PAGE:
06 September 2021
More than 200 health journals have called on governments to take emergency action to tackle the “catastrophic harm to health” from climate change.
A joint editorial says that while recent targets to reduce emissions and conserve biodiversity are welcome, they are not enough and need to be matched with credible short and longer term plans.1
The editorial was published simultaneously on 6 September in 233 international titles including The BMJ, the Lancet, the New England Journal of Medicine, the East African Medical Journal, the Chinese Science Bulletin, the National Medical Journal of India, and the Medical Journal of Australia. A full list of authors and signatories can be found here: https://bit.ly/3n1qzXB.
“As health professionals, we must do all we can to aid the transition to a sustainable, fairer, resilient, and healthier world,” the editorial says. “We, as editors of health journals, call for governments and other leaders to act, marking 2021 as the year that the world finally changes course.”
The editorial is being published ahead of next week’s UN General Assembly, one of the last international meetings taking place before the COP26 climate conference in Glasgow in November. It has been coordinated by the UK Health Alliance on Climate Change, a coalition of leading UK health bodies.
Fiona Godlee, editor in chief of The BMJ and one of the editorial’s coauthors, said, “Health professionals have been on the front line of the covid-19 crisis, and they are united in warning that going above 1.5°C and allowing the continued destruction of nature will bring the next, far deadlier crisis.
“Wealthier nations must act faster and do more to support those countries already suffering under higher temperatures. 2021 has to be the year the world changes course—our health depends on it.”
Health professionals and health journals have been warning for decades about the severe and growing effects from climate change, including extreme temperatures, destructive weather events, and the degradation of essential ecosystems.
The impact of climate change disproportionately affects the most vulnerable people in society including children and elderly people, ethnic minorities, poorer communities, and people with underlying health conditions.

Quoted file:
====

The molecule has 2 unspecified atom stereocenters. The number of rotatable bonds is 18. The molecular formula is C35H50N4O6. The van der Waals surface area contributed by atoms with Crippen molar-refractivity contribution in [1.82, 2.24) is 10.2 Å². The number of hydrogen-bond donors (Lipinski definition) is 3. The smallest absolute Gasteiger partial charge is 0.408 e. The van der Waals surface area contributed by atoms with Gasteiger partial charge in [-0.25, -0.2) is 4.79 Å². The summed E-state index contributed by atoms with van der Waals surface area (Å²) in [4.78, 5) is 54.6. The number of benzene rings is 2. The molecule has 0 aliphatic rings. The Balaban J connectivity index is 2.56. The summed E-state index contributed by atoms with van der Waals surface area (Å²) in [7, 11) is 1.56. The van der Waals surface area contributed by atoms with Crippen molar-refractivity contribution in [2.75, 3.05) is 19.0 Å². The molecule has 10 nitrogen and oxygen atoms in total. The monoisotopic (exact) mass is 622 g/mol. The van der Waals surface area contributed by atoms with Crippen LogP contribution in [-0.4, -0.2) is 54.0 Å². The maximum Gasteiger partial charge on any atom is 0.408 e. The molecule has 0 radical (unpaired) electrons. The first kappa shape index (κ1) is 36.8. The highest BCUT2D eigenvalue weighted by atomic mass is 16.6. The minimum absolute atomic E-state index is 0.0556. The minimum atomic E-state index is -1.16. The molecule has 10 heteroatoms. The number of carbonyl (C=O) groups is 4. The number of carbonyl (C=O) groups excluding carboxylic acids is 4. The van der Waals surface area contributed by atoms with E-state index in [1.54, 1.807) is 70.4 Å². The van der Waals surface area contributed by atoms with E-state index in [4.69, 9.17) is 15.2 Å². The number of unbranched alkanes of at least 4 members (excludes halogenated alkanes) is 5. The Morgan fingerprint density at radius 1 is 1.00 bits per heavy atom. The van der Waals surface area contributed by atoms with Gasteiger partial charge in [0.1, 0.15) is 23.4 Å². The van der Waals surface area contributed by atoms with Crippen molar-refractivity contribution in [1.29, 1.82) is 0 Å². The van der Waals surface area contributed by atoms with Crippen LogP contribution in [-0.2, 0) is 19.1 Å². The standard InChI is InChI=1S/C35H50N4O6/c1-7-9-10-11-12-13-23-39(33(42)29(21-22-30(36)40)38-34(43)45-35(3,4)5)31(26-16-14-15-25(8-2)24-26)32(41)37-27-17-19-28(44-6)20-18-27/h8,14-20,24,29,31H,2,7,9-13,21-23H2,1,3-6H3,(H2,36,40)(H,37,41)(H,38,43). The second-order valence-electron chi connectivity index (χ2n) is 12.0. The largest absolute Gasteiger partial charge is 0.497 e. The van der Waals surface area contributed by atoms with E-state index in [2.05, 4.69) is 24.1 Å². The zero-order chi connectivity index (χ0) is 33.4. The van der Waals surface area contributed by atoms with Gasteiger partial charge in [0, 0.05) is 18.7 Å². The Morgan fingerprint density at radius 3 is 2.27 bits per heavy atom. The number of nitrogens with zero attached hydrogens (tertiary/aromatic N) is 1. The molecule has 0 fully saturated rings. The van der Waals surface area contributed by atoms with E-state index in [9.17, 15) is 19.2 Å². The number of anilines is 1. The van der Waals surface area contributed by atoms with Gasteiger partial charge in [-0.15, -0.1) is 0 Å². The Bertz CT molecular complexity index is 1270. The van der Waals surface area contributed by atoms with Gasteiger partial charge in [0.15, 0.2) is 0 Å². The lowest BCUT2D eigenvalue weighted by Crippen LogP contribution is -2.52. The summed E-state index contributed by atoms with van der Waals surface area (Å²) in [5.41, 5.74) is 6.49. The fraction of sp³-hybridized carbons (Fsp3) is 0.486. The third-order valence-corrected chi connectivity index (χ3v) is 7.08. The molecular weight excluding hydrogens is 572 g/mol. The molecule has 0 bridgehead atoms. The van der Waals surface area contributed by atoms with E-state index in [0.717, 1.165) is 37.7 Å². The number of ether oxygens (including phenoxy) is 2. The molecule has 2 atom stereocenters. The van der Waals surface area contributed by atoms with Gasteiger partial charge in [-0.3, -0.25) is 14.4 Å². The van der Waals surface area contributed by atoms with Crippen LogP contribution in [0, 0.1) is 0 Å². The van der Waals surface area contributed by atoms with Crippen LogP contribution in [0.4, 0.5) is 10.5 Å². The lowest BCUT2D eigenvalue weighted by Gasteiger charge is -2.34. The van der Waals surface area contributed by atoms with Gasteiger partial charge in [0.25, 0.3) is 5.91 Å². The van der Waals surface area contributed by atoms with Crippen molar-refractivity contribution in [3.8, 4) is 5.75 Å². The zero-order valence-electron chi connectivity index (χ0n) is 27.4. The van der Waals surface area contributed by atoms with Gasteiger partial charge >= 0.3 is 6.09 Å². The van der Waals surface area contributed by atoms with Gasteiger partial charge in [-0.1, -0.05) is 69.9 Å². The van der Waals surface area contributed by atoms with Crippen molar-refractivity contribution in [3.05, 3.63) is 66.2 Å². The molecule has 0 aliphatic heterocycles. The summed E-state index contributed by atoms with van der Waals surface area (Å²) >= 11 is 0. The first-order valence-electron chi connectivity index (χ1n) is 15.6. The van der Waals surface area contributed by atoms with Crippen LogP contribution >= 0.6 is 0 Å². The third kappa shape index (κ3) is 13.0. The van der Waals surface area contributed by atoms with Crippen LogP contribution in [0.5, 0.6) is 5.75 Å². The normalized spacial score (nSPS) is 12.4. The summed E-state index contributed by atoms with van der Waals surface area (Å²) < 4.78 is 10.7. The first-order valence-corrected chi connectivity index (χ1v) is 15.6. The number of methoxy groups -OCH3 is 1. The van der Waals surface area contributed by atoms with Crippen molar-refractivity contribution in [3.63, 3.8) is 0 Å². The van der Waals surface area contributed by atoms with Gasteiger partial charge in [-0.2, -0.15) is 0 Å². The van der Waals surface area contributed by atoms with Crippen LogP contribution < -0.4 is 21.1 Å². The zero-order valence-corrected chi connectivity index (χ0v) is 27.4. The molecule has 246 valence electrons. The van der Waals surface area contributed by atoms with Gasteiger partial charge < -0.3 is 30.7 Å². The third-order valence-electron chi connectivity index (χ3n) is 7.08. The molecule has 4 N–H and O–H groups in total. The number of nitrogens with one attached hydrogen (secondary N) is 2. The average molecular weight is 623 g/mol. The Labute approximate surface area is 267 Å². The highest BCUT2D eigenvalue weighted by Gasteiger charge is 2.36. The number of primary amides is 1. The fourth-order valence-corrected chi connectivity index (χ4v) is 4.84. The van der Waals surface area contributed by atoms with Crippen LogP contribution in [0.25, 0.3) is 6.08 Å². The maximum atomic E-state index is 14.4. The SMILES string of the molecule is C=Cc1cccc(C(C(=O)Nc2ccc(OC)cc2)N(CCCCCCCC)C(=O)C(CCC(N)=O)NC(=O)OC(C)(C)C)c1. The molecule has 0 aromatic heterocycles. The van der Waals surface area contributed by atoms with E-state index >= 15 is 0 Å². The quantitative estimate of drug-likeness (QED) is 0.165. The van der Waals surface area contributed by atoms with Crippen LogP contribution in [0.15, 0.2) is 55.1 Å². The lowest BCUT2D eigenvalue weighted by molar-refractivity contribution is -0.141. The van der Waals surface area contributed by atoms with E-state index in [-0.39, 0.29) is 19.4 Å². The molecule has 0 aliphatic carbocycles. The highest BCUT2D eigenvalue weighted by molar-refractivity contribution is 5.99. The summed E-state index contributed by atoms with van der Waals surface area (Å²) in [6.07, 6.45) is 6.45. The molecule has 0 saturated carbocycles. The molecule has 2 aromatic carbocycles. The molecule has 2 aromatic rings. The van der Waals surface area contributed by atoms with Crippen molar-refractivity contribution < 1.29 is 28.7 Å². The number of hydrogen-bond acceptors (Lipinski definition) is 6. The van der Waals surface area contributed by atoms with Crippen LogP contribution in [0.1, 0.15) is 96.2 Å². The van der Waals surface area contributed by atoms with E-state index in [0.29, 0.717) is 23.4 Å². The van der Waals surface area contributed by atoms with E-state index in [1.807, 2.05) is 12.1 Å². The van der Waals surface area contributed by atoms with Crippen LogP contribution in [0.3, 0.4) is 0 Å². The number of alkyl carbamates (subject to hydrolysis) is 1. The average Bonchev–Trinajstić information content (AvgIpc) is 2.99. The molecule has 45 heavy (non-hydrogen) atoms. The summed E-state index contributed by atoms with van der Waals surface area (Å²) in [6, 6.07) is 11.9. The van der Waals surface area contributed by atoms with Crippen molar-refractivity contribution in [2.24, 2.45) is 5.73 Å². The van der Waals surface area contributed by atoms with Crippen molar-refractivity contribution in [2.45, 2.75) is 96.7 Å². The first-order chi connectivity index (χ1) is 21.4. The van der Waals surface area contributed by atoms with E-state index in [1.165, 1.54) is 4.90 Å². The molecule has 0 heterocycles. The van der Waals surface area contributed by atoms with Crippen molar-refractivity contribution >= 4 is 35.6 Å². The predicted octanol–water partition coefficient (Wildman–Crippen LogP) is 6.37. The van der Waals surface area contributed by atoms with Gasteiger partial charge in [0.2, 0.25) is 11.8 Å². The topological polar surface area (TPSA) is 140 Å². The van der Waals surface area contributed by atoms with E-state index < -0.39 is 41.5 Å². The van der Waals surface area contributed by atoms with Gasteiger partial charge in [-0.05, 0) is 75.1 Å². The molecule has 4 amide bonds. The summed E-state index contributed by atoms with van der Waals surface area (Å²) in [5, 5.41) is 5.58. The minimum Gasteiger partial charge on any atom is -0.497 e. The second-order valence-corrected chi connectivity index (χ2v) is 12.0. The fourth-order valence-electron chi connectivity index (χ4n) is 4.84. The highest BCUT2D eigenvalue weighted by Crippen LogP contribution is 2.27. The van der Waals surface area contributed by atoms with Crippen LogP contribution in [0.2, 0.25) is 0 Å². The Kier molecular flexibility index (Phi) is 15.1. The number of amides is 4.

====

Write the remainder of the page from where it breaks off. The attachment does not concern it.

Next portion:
The editorial urges world leaders to transform societies and economies by supporting the redesign of transport systems, cities, the production and distribution of food, and markets for financial investments and health systems. This will need substantial investment but will have enormous positive benefits, it argues, including reduced air pollution, increased physical activity, and improved housing and diet.
Wealthier countries that have disproportionately created the environmental crisis must do more to support low and middle income countries in building cleaner, healthier, and more resilient societies, say the authors.
Eric Rubin, editor in chief of the New England Journal of Medicine, said, “The environment and health are inextricably intertwined. The changing climate is endangering us in many ways, including its critical impacts on health and healthcare delivery. As medical and public health practitioners, we have an obligation not only to anticipate new healthcare needs but also to be active participants in limiting the causes of the climate crisis.”
Tedros Adhanom Ghebreyesus, director general of the World Health Organization, said, “The risks posed by climate change could dwarf those of any single disease. The IPCC [Intergovernmental Panel on Climate Change] report shows that every fraction of a degree hotter endangers our health and future. Similarly, every action taken to limit emissions and warming brings us closer to a healthier and safer future.”
Published at www.bmj.com
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